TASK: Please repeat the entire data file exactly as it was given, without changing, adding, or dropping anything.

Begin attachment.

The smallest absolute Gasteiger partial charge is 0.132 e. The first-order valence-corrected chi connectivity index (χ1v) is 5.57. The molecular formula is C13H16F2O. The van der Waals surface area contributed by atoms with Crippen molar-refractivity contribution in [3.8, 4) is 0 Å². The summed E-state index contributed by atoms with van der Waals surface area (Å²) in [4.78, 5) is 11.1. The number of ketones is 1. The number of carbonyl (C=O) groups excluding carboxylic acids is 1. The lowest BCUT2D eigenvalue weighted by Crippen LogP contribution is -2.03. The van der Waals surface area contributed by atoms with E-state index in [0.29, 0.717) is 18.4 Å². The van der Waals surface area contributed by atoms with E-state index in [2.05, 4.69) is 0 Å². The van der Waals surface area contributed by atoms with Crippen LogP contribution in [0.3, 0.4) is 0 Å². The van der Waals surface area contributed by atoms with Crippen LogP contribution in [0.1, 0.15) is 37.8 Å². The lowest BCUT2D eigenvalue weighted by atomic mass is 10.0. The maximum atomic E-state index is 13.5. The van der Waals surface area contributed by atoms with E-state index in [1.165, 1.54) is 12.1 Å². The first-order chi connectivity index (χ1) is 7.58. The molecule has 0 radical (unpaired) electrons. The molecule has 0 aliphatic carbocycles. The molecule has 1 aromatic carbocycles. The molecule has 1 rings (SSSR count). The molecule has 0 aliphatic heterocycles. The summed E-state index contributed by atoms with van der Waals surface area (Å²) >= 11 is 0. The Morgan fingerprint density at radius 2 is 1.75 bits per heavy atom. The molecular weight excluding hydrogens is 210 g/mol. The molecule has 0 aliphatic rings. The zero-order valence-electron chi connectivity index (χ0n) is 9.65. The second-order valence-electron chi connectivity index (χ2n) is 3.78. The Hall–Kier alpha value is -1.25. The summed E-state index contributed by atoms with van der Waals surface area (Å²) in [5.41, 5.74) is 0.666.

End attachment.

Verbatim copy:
The smallest absolute Gasteiger partial charge is 0.132 e. The first-order valence-corrected chi connectivity index (χ1v) is 5.57. The molecular formula is C13H16F2O. The van der Waals surface area contributed by atoms with Crippen molar-refractivity contribution in [3.8, 4) is 0 Å². The summed E-state index contributed by atoms with van der Waals surface area (Å²) in [4.78, 5) is 11.1. The number of ketones is 1. The number of carbonyl (C=O) groups excluding carboxylic acids is 1. The lowest BCUT2D eigenvalue weighted by Crippen LogP contribution is -2.03. The van der Waals surface area contributed by atoms with E-state index in [0.29, 0.717) is 18.4 Å². The van der Waals surface area contributed by atoms with E-state index in [2.05, 4.69) is 0 Å². The van der Waals surface area contributed by atoms with Crippen LogP contribution in [0.3, 0.4) is 0 Å². The van der Waals surface area contributed by atoms with Crippen LogP contribution in [0.1, 0.15) is 37.8 Å². The lowest BCUT2D eigenvalue weighted by atomic mass is 10.0. The maximum atomic E-state index is 13.5. The van der Waals surface area contributed by atoms with E-state index in [1.165, 1.54) is 12.1 Å². The first-order chi connectivity index (χ1) is 7.58. The molecule has 0 radical (unpaired) electrons. The molecule has 0 aliphatic carbocycles. The molecule has 1 aromatic carbocycles. The molecule has 1 rings (SSSR count). The molecule has 0 aliphatic heterocycles. The summed E-state index contributed by atoms with van der Waals surface area (Å²) >= 11 is 0. The Morgan fingerprint density at radius 2 is 1.75 bits per heavy atom. The molecular weight excluding hydrogens is 210 g/mol. The molecule has 0 aliphatic rings. The zero-order valence-electron chi connectivity index (χ0n) is 9.65. The second-order valence-electron chi connectivity index (χ2n) is 3.78. The Hall–Kier alpha value is -1.25. The summed E-state index contributed by atoms with van der Waals surface area (Å²) in [5.41, 5.74) is 0.666.